Starting to fill out a blank spreadsheet with cash flow projections may seem intimidating, but it has less to do with pure math than you might think. The process of cash flow forecasting is really based on how much you know about your business, the market, and other factors that influence the numbers. Gaining this clear understanding of your small business’ financial situation can make a huge positive impact both in your daily management and how you approach the future. 

Let’s walk through these six steps to make an accurate cash flow forecast.

6 Steps for Cash Flow Forecasting

1. Be honest

Before you start, in order to get the most helpful and accurate forecast, you first need to be completely honest and realistic with yourself. No one else needs to see these numbers, so you don’t need to inflate them to impress anyone. And there is no teacher to grade you at the end of the day, so if it ends up being wrong, you can take it as a learning experience and use the information to adjust future projections.

2. Set your structure and think about revenue/cost buckets

Open up Excel or Google Sheets, and determine the following:

  • Time Frame: Are you making an annual, quarterly, or monthly projection? If this is your first forecasting exercise, it might make sense to start with a 6-month plan, as it’s long enough to give you a good sense of what your business will do, but it’s short enough that you won’t feel “locked in” if something changes in Month 2. If you are creating a business plan, or looking for lending, you will probably need a monthly forecast for Year 1, and then 2 years of additional annual forecasts.
  • Potential Market Size: If you already have historical information about how many customers you can service or members in your base, that is the best place to start. If you don’t, you’ll need to think about your business model and your total opportunity. For example, if you have a day care center, do you know all you can about the neighborhood you are in? Are there businesses you can partner with to reach their employees (and ultimately, their kids)? Do most people work 8-5 or 9-6 or something else? This basic information can help to guide your sales projection and revenue potential. The local chamber of commerce is a good place to head if you need additional information or want to talk to a knowledgeable resource.

3. Build a conservative revenue projection

Think realistically about the time you have available to sell to or service your customer base as well as the price and discounts you have for signing up. There are only so many hours in a day, only so many hours your business is open, and only so many employees you have to help run your business, so make sure you are using accurate factors.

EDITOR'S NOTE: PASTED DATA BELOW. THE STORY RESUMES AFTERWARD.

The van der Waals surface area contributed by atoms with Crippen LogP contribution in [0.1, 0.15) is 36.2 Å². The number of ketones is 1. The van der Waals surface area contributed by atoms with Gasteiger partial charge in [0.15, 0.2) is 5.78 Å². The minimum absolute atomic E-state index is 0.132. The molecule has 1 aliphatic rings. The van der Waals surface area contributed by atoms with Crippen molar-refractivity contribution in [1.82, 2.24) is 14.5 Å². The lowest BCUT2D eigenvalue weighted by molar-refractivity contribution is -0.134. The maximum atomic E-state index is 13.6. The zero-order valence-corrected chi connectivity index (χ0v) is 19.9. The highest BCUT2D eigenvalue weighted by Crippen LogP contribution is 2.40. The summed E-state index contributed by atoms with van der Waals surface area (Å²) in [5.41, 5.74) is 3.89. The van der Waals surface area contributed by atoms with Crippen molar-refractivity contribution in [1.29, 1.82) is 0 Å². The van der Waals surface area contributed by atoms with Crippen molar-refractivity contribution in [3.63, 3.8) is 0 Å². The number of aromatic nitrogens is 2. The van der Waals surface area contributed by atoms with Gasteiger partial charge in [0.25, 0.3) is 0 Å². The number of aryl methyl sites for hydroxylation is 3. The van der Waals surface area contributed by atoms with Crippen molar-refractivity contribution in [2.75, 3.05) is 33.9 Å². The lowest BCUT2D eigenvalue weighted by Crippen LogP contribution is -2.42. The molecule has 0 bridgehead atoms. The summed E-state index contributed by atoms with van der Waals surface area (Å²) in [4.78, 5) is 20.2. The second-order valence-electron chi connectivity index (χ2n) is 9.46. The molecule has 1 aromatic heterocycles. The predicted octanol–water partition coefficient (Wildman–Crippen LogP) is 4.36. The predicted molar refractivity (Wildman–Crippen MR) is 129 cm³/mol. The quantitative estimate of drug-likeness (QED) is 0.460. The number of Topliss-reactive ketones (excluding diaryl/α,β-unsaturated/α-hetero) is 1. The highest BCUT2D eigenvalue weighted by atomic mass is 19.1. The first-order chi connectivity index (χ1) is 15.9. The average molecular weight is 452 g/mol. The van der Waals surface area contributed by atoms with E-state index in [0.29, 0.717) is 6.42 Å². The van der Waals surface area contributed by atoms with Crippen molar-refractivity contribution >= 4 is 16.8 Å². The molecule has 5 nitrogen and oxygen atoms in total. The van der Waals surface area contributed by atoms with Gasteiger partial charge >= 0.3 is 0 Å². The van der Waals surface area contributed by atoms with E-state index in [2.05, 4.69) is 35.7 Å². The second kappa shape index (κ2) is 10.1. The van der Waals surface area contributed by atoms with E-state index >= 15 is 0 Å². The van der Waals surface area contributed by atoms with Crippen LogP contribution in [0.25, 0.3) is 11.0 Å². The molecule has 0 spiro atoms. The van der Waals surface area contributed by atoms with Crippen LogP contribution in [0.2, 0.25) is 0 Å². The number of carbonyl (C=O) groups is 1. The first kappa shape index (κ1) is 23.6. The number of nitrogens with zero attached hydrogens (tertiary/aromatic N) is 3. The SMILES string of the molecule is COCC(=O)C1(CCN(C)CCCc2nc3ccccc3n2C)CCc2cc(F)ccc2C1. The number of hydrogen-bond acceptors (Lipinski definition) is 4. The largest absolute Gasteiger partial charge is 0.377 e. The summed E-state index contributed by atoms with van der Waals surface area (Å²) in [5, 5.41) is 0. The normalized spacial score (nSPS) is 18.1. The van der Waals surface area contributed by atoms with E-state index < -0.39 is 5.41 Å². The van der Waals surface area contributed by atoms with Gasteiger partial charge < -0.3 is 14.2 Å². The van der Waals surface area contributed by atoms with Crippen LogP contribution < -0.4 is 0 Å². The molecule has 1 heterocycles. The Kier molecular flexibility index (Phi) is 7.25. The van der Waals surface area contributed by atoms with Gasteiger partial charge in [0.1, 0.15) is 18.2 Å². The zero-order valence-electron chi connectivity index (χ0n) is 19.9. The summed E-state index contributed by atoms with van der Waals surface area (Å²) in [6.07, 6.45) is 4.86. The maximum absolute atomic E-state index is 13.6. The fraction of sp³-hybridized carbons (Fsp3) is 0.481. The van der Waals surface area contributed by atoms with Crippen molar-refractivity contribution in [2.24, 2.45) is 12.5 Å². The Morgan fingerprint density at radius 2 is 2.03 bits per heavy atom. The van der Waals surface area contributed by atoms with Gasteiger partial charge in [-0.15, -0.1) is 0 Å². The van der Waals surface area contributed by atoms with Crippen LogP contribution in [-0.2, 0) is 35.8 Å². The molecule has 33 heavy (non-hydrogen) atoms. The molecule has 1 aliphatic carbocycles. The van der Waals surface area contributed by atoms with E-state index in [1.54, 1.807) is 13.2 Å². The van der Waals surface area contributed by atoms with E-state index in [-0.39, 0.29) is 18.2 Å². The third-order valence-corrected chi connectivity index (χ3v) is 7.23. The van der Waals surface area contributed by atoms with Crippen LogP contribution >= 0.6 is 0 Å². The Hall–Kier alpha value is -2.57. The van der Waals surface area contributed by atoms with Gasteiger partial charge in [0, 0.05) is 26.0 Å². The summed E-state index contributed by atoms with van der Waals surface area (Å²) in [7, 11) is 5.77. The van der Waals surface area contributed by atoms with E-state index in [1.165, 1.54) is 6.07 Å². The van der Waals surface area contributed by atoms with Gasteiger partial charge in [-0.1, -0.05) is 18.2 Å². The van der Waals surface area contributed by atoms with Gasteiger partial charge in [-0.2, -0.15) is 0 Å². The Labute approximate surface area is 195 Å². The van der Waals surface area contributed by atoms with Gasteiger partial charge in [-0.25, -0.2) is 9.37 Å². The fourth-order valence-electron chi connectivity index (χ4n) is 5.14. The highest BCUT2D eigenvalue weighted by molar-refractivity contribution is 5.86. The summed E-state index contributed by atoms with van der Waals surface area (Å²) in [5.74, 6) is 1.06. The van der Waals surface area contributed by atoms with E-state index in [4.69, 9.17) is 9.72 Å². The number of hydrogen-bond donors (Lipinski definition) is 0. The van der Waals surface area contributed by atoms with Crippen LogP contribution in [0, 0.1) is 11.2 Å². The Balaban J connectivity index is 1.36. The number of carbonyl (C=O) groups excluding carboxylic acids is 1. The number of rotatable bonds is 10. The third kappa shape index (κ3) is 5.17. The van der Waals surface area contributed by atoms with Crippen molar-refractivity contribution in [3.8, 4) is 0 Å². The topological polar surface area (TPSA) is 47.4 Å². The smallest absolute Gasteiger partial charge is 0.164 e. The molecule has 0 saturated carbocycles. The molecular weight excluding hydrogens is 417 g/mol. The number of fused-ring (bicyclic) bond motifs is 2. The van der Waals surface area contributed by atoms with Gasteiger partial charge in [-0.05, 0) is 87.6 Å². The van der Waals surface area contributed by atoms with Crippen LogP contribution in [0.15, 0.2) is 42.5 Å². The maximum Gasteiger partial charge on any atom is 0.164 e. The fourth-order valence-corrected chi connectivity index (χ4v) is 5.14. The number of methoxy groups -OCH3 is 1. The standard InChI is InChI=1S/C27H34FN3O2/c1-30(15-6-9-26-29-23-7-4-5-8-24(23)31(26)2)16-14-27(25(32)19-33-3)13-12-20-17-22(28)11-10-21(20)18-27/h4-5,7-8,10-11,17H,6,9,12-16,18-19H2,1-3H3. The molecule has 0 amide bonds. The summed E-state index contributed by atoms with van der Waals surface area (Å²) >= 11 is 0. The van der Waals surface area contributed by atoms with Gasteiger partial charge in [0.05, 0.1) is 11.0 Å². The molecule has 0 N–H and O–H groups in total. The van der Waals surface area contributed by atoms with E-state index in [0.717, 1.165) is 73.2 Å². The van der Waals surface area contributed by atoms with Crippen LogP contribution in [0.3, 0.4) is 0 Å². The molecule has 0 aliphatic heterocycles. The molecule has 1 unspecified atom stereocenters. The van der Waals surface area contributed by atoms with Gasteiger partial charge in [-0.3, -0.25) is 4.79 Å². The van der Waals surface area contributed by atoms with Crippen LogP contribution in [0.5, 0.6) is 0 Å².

Let’s continue with our hypothetical day care center. Say you have four full-time staff members. Two are in charge of infants or toddlers (i.e., can handle 4 children each), and two watch the Pre-K kids (and therefore can handle 8 each).

You know that you are already at capacity for the infants/toddlers, but you still need to ramp up on the Pre-K level, so you can build that up over the first 2 months. You multiply the number of staff you have, by the number of kids you have, by how much you charge per kid per day and then by how many days you are open.


4. Don’t underestimate costs

After the previous step, you are probably feeling good about all of the money you are going to make, but you still need to do the cost side of the equation. Start with all of your fixed costs (rent payments, etc.), and then move to your variable costs. You can use your revenue projection to guide the rate for the variable costs (e.g., adding or subtracting a staff member). It can be easy to forget something, so be diligent in your notes.

5. Understand your profit and loss (P&L)

Once you have both charts filled out, you add a few extra lines to summarize the data and see what it nets out to. If you are in the green, awesome! You can start to build a game plan to use or save it. If you are in the red, you might need to look over your plan again and see where you can cut some costs, build some additional revenue, or think about building a case for a loan.

Tip: For more information on understanding profit/loss, check out our P&L Guide.

6. Have someone review your work

We know we said you don’t need anyone else to see it, but sometimes it helps to talk through your assumptions and ideas with an advisor or consultant. The best option is to find someone in your industry that you trust to review the plan. They can help you to talk through the risks, the assumptions, and the excitement you have around where your business might be going. If you don’t have a good resource, your local chamber of commerce, or the Small Business Administration can help you to find someone.